Now that the U.S. has finally committed to electrifying cars and trucks, there’s been a lot of handwringing over where they’ll charge.
The Biden administration just approved all 50 states’ plans for where to install DC fast chargers, and while those plans will help fill massive infrastructure gaps, those chargers won’t be nearly enough to handle all the miles that EVs will rack up. Fortunately, they won’t have to — a lot of EV charging is done while cars are parked at home.
But that does raise another problem — millions of households will be installing EV chargers in the coming years. Electricians are likely to be stretched thin, which could make it difficult for homeowners to book their services.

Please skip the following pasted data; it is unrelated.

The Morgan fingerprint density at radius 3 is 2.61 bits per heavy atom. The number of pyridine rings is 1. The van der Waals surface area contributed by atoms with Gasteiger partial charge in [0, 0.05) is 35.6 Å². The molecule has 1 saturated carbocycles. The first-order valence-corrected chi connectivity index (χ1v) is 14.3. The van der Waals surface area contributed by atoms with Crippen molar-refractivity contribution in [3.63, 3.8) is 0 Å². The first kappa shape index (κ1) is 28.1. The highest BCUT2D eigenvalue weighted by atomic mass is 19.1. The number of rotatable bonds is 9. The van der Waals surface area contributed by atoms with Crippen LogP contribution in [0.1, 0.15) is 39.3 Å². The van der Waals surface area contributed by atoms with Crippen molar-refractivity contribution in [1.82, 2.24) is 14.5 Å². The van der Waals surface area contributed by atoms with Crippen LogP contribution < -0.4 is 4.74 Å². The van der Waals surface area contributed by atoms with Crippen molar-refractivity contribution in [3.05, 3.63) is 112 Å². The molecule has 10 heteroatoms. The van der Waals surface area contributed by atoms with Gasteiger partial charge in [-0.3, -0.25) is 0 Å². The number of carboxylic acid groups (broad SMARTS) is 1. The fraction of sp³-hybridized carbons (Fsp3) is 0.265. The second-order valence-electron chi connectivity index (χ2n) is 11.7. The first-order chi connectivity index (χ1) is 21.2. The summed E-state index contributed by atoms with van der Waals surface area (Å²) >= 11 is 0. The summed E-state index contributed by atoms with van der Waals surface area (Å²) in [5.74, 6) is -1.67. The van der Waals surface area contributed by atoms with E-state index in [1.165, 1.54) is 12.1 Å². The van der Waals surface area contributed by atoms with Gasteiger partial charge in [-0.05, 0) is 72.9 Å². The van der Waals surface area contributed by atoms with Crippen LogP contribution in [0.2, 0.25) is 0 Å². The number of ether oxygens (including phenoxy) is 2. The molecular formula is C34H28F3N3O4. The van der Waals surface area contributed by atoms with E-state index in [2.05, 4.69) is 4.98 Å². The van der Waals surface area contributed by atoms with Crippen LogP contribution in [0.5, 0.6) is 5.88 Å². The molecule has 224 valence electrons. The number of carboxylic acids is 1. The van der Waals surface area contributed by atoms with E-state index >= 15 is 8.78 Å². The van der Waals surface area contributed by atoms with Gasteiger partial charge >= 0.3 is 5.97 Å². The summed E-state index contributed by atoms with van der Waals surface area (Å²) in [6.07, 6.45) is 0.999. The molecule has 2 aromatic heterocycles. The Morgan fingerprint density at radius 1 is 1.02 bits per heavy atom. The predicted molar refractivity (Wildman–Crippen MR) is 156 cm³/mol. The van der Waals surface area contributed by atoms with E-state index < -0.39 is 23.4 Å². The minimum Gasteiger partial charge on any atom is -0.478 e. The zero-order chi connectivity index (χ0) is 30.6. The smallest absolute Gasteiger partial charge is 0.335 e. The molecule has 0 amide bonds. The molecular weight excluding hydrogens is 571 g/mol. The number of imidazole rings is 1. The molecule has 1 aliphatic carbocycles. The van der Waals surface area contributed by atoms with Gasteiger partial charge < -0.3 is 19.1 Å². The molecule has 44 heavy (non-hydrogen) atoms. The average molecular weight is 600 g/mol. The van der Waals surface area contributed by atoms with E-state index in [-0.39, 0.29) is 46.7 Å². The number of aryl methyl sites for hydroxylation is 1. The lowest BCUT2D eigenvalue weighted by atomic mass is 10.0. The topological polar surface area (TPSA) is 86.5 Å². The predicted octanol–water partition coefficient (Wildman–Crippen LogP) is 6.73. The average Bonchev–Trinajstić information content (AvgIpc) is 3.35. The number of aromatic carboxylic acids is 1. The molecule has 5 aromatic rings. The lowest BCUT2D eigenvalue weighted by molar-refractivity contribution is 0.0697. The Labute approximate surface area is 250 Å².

A new startup hopes to ease the burden on both sides by creating a platform to make installing a charger as easy for homeowners as ordering new furniture.
Kopperfield today closed a $5 million seed round, TechCrunch has exclusively learned. The round was co-led by General Catalyst and Lachy Groom with participation from Giant Ventures, MCJ Collective, Shopify founder Tobi Lutke, Coinbase board member Gokul Rajaram, Arcadia Power founder Kiran Bhatraju, First Round Capital partner Cristina Cordova, and other angel investors.
Founders Mark Wong and Jesse Vaughan came up with the idea for Kopperfield following their own struggles to electrify their homes.